State loses €21.4bn each year through ‘tax expenditures’
Expert highlights wide range of tax reliefs and reductions currently available in Ireland
Economist Micheál Collins said Ireland had “effectively written the textbook on how not to do property supports via the tax system”. Photograph: Brenda Fitzsimons
The State loses approximately €21.4 billion in revenue each year in what are known as “tax expenditures”.
These include the wide range of reliefs and reductions allowable to individuals and families under income tax and other taxes, but also the generous tax shelters allowed to firms and foreign executives domiciled here.
“The most recent list of tax expenditures from the Revenue Commissioners lists a total of 120 tax-relieving measures,” Dr Collins said.
“Of these, I would classify approximately 106 measures as discretionary and the total cost of these measures in revenue forgone is €21.4 billion per annum,” he said.
In many cases measures such as tax credits for individuals and PAYE workers were “regarded as worthwhile” and were viewed as part of the tax base, he said, and did not need to be reviewed.
While others were “discretionary” they also had long-standing policy support. These included tax relief on child-benefit payments and tax relief on nursing-home expenses.
However, Dr Collins said there were other discretionary measures, including mortgage interest relief and income tax reduction for high-income foreign executives, that were more controversial and may need to be assessed to evaluate their effectiveness and whether they should contain “sunset clauses”.
Referring to the various measures deployed by previous Irish governments to promote property-related activity, many of which were implicated in the financial crash 10 years ago, Dr Collins said Ireland had “effectively written the textbook on how not to do property supports via the tax system”.
Even a recent capital gains tax (CGT) exemption for investors who held on to to land for seven years, which has now been phased out, was linked to land hoarding in Dublin while at the same time chronic housing shortages were inflating prices.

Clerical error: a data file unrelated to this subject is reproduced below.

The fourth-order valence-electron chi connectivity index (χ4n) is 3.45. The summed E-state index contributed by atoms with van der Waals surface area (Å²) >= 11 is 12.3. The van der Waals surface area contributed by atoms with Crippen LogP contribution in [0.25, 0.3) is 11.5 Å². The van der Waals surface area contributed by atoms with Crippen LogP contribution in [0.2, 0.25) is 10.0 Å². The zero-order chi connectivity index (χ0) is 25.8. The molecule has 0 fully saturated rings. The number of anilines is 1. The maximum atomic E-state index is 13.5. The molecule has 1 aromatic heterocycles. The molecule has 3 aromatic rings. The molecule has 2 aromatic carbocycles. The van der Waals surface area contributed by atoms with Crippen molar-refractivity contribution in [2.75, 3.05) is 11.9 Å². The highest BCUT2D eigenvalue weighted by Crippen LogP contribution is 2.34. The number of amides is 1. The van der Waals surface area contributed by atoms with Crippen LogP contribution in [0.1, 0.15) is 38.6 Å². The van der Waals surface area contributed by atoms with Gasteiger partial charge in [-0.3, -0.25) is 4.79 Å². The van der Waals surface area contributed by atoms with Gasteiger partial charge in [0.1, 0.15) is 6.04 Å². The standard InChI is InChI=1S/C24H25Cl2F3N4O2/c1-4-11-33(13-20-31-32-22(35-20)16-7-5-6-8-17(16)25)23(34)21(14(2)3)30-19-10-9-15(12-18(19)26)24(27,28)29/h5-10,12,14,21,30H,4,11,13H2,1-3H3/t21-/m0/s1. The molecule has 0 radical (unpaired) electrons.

People Before Profit TDs Richard Boyd Barrett said costs in certain areas were being inflated for the purpose of drawing down tax reliefs without much Revenue scrutiny.
Dr Collins acknowledged that in certain areas there was an ethos of not wanting to place an administrative burden on the recipients of certain reliefs, which meant collecting “as little information as possible” and this needed to be reviewed.
“Overall, given the importance of that revenue to support the running of the State, and the redistribution of resources, it is remarkable how little attention the policy-making system gives to the nature and stability of the overall taxation system,” Dr Collins said. Within that, tax expenditure represents a large part of the system, he said.
He recommended the committee request that the Department of Finance finalise a list of tax expenditure measures which are not part of the baseline or “technical functioning of the tax system” and and that they provide a report with the cost of these measures, in revenue forgone terms, to the committee each year.
Dr Collins will soon publish a report on the costs, distribution and policy options around the large amount of recurring annual tax expenditure granted to support private pension savings.